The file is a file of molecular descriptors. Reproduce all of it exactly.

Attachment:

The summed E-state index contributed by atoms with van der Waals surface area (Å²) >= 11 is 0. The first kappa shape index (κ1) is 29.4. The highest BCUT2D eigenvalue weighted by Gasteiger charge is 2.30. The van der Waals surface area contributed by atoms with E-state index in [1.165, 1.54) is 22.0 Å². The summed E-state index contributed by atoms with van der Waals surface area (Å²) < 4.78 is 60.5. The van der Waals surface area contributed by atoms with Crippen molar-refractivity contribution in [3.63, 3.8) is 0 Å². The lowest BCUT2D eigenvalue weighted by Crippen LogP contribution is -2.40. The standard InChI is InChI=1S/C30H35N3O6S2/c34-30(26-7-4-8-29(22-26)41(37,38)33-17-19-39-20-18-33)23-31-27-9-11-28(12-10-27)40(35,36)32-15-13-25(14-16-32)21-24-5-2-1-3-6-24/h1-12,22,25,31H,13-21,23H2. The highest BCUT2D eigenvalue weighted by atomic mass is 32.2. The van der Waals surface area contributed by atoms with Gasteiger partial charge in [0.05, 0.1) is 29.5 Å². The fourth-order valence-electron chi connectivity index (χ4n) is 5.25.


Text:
The summed E-state index contributed by atoms with van der Waals surface area (Å²) >= 11 is 0. The first kappa shape index (κ1) is 29.4. The highest BCUT2D eigenvalue weighted by Gasteiger charge is 2.30. The van der Waals surface area contributed by atoms with E-state index in [1.165, 1.54) is 22.0 Å². The summed E-state index contributed by atoms with van der Waals surface area (Å²) < 4.78 is 60.5. The van der Waals surface area contributed by atoms with Crippen molar-refractivity contribution in [3.63, 3.8) is 0 Å². The lowest BCUT2D eigenvalue weighted by Crippen LogP contribution is -2.40. The standard InChI is InChI=1S/C30H35N3O6S2/c34-30(26-7-4-8-29(22-26)41(37,38)33-17-19-39-20-18-33)23-31-27-9-11-28(12-10-27)40(35,36)32-15-13-25(14-16-32)21-24-5-2-1-3-6-24/h1-12,22,25,31H,13-21,23H2. The highest BCUT2D eigenvalue weighted by atomic mass is 32.2. The van der Waals surface area contributed by atoms with Gasteiger partial charge in [0.05, 0.1) is 29.5 Å². The fourth-order valence-electron chi connectivity index (χ4n) is 5.25.